Then I started kissing boys and binding and it all got very confusing for a time, and I had to change everything. And then I had to change it all again, and again. And probably, six months from now, I'll write a completely different blog post about how I thought I had finally gotten used to coming out, and finally finished telling everyone who needed to know -- and it'll all change again. And I don't know if folks who aren't queer feel the same way about their own identities, in different respects, or if this one is Just For Us. But at this point, it feels like it's just how things go.

*Ok, that's a lie, it didn't really say Lavinia Bandersnatch, it had my legal girl name on it. But I don't give that out any more so you get a fake name. It's even more aggressively, pretentiously British than my real name, so of course I adore it. I should never reproduce, I'd name my children terrible things.


  1. If don't love you before this post, I definitely love you now. I found the end very easy to relate to. "...I was definitely a lesbian. Then I started kissing boys and binding." For me at least, I'm learning that coming out is always a process. Not just because there's always more people, but because life's always changing. My understanding of myself is always changing. Perhaps sexuality and gender is a place where people are constantly growing. I'm beginning to feel like coming out for me isn't an end point, but a mighty journey that gets deeper and more complex each day - also more enriching. I was bi then I was gay. Then I decided to fuck a guy. Then shit became quite queer and I began to think about the lovely penis I bought myself that sits in my (physical) closet and how in my fantasy world I'm a man in a poly relationship with a man partner and a female partner. Oh queerness how I love thee.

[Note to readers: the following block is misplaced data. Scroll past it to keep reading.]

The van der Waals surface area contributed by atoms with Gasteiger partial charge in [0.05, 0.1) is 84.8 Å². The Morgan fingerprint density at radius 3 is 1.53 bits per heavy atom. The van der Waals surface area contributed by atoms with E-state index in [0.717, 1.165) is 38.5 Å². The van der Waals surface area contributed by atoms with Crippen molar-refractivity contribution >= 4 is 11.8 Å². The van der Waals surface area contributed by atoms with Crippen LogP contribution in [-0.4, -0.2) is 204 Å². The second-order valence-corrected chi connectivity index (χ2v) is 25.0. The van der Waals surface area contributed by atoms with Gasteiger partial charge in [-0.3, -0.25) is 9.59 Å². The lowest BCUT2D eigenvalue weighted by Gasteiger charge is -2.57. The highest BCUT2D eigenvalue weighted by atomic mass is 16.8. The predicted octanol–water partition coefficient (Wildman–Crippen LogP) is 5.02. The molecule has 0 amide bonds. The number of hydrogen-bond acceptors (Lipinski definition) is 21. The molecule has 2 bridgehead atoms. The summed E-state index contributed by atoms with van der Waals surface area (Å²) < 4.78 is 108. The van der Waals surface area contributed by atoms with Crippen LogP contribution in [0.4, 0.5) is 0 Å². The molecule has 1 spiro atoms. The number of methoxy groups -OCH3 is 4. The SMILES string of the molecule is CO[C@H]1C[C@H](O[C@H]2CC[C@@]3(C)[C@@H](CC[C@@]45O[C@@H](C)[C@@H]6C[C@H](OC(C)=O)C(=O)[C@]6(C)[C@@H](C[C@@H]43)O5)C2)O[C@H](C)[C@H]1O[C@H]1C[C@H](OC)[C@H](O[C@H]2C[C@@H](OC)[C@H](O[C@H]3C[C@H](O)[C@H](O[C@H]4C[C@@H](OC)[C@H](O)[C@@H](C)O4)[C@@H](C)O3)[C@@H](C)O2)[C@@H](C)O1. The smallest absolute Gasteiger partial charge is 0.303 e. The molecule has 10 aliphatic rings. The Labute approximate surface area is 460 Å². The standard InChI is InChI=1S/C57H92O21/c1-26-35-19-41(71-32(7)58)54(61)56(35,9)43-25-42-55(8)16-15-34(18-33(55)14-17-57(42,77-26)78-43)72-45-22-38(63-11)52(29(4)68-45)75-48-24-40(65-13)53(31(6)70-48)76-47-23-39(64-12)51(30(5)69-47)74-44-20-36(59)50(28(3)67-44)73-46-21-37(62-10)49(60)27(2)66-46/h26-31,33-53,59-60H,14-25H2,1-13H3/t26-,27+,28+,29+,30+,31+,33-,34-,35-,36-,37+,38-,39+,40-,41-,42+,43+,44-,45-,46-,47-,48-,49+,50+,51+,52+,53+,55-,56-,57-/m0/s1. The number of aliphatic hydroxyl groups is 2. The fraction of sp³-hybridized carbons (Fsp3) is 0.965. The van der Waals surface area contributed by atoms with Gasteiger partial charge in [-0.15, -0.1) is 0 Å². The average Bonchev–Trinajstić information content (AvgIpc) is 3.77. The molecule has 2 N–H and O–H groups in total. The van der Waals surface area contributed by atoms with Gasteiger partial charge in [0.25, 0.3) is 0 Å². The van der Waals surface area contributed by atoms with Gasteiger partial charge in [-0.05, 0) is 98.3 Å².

2. We've got a lot in common, you and I: same number of chest hairs.

  3. Eric - Seven's a lucky number.

    Anon - I think that's something a lot of feel, the sense that these things are never fixed in place but always changing. I keep meaning to write a post about that, actually, and how I've gravitated towards the identifiers 'queer' and 'trans' (rather than 'transman' or even just 'man') largely because they can stretch and continue to fit even as my own understanding of myself evolves. In comparison to 'queer', 'lesbian' is such a restrictive word; I resisted identifying that way for a long time, until I'd been with a woman for more than a year and everyone just started referring to me as a lesbian no matter what I did. I know it describes a lot of people well, but since I'm not even a woman I always found it really uncomfortable!

  4. "My actual life is a lot of things; it is my moustache and my thesis; Sherlock and approximately seven chest hairs; walks in the gardens and Shakespeare and having a lot of blood drawn; my life is on my own terms. And I love it."